On her 12th birthday, Rapunzel said to the witch, “I do not care what you say anymore!  I am so tired of staying here alone all the time! When you are gone, I will chip away at the door.  I will make a hole.  I will run down the stairs and outside, no matter what you say!”

“Think again!” said the witch.  With her power, she made all the stairs in the tower fall down.  She made the doors close up.  Now there was no way for Rapunzel to escape!

 

The Singing Voice

By then, Rapunzel’s hair had grown very, very long.  Once the stairs were gone, when it was time for the witch to visit her in the tower, she would call from outside, “Rapunzel, Rapunzel!  Let down your hair!”  Rapunzel would throw her long blond braid out of the window.  The witch would grab hold of her hair like a rope.  And that is how the witch climbed up the tower wall to the window in Rapunzel’s room.

Five more long years went by.  Poor Rapunzel!  She knew she must stay in the room.  All she could do was to sing sad songs out of the window.  Sometimes birds at the treetops would join in her songs.  Then she would feel a bit better.  But not much.

 

For hours, she sang sad songs out the window.

 

One day, a prince was riding through the woods.  He heard a beautiful singing voice.  Where was it coming from?  He rode closer and closer to the sound.  At last, he came to the tower.  

“This is odd!” he said, looking around the tower wall.  “There is no door at the bottom.  Yet someone is singing at the very top.  How does anyone get in or out of there?”   Each day, the prince came back to the tower.  There was something about that voice that pulled him back.  Who was that young woman singing at the top?  Could he ever meet her?

One day when the prince rode up, he saw an old woman standing below the tower.  He jumped behind a tree to hide.  It was a witch!  He heard her call out, “Rapunzel, Rapunzel!  Let down your hair!”  A long blond braid was thrown out from a window at the very top.  The old woman grabbed onto the braid.  And she climbed the wall to the window at the top of the tower.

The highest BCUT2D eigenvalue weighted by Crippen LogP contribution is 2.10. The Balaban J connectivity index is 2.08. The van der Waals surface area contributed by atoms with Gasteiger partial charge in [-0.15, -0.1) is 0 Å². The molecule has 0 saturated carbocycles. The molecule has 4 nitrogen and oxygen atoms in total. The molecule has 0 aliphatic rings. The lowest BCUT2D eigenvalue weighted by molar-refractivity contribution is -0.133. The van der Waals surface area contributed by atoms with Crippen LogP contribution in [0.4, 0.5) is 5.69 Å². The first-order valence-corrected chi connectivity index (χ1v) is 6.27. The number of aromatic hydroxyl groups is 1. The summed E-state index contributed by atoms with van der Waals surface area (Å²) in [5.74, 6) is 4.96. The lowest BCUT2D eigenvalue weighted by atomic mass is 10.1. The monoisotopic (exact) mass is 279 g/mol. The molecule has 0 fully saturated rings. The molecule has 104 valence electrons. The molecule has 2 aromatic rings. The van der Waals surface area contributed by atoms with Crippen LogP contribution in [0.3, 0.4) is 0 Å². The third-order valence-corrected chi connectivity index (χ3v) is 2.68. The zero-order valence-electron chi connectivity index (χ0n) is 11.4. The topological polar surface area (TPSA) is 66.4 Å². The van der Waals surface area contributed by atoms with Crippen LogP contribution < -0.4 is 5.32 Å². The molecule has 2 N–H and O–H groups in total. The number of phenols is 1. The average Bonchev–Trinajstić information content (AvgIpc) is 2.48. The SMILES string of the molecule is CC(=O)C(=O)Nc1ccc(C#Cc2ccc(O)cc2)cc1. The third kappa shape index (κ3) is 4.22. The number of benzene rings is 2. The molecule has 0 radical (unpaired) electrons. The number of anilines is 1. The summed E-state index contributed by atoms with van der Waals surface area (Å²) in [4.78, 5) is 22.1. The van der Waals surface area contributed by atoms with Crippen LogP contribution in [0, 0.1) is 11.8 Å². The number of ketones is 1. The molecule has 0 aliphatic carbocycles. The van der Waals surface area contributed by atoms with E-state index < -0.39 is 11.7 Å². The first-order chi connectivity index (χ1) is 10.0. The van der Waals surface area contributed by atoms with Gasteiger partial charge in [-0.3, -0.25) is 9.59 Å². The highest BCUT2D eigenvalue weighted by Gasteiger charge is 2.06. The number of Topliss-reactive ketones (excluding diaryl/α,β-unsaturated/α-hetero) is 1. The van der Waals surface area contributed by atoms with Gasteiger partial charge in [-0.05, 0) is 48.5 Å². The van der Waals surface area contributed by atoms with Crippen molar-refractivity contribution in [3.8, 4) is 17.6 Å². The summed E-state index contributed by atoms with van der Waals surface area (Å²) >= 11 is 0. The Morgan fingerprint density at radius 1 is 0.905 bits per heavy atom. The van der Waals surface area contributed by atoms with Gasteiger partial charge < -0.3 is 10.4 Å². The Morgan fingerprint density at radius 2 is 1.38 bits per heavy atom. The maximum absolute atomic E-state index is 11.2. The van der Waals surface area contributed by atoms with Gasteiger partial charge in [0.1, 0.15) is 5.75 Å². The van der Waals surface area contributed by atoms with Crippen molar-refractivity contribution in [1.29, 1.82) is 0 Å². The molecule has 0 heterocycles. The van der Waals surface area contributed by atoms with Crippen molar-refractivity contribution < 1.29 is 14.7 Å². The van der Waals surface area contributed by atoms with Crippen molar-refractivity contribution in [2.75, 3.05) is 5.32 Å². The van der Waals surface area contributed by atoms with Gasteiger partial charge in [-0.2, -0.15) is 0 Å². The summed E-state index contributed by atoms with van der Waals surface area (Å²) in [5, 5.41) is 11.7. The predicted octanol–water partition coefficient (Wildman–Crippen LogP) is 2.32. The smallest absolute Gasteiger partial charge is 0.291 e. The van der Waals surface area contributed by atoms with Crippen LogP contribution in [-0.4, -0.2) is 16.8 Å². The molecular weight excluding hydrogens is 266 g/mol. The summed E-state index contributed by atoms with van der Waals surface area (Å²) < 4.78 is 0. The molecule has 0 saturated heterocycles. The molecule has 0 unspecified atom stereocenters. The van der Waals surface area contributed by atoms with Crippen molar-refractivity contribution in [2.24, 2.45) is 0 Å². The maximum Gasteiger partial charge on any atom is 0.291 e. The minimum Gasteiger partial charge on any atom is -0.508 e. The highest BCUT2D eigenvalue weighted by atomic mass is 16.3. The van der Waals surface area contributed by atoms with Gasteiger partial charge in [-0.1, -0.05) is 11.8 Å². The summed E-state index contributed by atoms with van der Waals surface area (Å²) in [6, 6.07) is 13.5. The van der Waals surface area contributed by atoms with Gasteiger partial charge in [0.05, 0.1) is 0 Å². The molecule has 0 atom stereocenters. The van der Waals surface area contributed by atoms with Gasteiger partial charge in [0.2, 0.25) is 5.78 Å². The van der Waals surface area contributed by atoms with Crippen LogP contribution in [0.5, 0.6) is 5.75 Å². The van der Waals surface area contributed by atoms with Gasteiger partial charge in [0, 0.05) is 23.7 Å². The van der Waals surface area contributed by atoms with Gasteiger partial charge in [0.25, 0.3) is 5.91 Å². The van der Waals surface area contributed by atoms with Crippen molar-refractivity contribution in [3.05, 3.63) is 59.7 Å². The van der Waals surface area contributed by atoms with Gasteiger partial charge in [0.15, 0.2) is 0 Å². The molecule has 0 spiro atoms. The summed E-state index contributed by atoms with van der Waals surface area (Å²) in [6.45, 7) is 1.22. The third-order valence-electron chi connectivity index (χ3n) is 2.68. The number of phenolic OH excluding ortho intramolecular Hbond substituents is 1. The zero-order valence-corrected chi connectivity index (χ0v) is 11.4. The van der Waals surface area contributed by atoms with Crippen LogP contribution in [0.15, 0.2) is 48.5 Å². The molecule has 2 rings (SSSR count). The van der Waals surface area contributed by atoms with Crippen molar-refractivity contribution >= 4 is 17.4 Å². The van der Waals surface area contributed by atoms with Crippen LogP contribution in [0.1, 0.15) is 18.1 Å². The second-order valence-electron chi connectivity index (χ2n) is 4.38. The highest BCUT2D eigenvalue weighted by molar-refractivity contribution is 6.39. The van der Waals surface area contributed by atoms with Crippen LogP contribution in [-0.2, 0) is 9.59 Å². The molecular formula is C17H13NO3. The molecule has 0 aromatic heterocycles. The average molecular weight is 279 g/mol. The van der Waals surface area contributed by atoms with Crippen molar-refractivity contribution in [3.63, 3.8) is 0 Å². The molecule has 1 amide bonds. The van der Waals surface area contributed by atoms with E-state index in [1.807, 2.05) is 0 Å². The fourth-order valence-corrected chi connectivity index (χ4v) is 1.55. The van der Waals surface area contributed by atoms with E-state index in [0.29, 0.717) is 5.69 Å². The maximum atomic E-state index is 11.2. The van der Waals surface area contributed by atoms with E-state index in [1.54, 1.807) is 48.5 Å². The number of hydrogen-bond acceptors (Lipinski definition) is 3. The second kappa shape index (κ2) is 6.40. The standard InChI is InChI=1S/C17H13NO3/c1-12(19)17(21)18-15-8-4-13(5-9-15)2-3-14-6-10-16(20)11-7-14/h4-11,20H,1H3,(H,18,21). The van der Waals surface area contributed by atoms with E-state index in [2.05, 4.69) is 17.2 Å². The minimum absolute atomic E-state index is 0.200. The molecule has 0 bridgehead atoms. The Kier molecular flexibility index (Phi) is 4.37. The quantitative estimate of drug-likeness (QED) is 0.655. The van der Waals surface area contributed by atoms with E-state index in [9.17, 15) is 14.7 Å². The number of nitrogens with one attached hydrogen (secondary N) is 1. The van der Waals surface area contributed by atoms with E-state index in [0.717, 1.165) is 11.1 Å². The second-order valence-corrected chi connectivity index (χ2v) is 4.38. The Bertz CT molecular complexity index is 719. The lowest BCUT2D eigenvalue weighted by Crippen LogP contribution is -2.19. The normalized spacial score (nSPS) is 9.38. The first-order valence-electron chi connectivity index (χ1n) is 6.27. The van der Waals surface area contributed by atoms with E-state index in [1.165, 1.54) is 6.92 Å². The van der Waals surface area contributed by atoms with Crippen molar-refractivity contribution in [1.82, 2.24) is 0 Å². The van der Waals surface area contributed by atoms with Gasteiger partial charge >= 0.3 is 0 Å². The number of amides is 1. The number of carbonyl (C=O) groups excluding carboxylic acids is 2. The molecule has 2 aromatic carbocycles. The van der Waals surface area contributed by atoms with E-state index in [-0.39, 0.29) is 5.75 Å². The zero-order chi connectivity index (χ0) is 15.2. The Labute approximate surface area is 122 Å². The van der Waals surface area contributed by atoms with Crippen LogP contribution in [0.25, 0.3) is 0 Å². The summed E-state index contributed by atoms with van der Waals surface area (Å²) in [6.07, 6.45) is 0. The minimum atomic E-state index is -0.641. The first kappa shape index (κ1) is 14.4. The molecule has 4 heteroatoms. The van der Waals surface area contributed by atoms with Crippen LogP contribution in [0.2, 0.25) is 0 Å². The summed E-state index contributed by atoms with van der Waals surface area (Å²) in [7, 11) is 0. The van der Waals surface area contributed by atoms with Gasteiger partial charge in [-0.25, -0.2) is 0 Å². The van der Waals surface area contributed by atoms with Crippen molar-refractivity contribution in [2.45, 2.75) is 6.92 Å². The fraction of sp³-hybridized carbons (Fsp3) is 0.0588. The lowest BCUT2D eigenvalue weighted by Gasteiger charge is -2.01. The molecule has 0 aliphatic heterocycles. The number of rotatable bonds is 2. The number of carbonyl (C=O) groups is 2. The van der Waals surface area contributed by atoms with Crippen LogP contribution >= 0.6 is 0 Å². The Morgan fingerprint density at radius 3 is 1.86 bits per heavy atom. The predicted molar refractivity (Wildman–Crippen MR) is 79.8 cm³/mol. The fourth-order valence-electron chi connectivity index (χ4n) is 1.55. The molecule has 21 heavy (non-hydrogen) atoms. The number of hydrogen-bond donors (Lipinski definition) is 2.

“Ah, ha!” said the prince.  “So that is how it is done!” He waited.  After a bit, the braid was thrown from the window again.  The witch climbed back down the tower wall.  Then she left.  

The prince waited.  He stepped up to the tower.  In a voice that sounded as much like the witch as he could, he called out, “Rapunzel, Rapunzel!  Let down your hair!” In a moment, the same long blond braid came out of the window.  “It worked!” thought the prince.  He climbed up the wall of the tower.

 

He heard the witch call out, “Rapunzel, Rapunzel!  Let down your hair!”

 

You can be sure that Rapunzel was very surprised to see the prince climb into her window. She had never seen a person up close before other than the witch, and never a man! “Who are you?” she said in fear.

“Do not worry!” said the prince. “I am a friend.”

“But I do not know you,” said Rapunzel.

“I feel as if I know you,” said the prince.  “I have heard you sing songs from up here day after day.  I love your voice!  And I love it when the birds sing with you, too.”

“Yes, I like that, too,” said Rapunzel.  “It may be the only thing I like, since I must stay here in this same old tower, day after day, my whole life long.” Rapunzel told the prince about the witch.  She told him that since the world was such a very bad place, she must always stay in the tower room.

 

“Do not worry,” said the prince.  “I am a friend.”

 

“But the world is not as bad as she says!” said the prince.  He told Rapunzel about flowers and festivals, games and gardens.  He told her about puppies and puddles, strawberries and secrets.

Many hours went by. At last, Rapunzel said he must go – the witch may come back at any time!   “Very well,” said the prince.  “But I will be back tomorrow.”  

Rapunzel threw her braid out the window, and the prince climbed down. The next day, the prince climbed back up to Rapunzel’s room.  He said, “I have a surprise for you.”  He had brought strawberries for her. 

As she tasted a strawberry Rapunzel thought, “Now I know that what I was told is not true.  The world can be a very fine place!  I must get out of this tower as soon as I can.”  But how?

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SOURCE:

This story has been adapted from The Brothers Grimm Fairy Tale. The Brothers Grimm story is an adaptation of the fairy tale Rapunzel by Friedrich Schulz published in 1790


FOOTNOTE: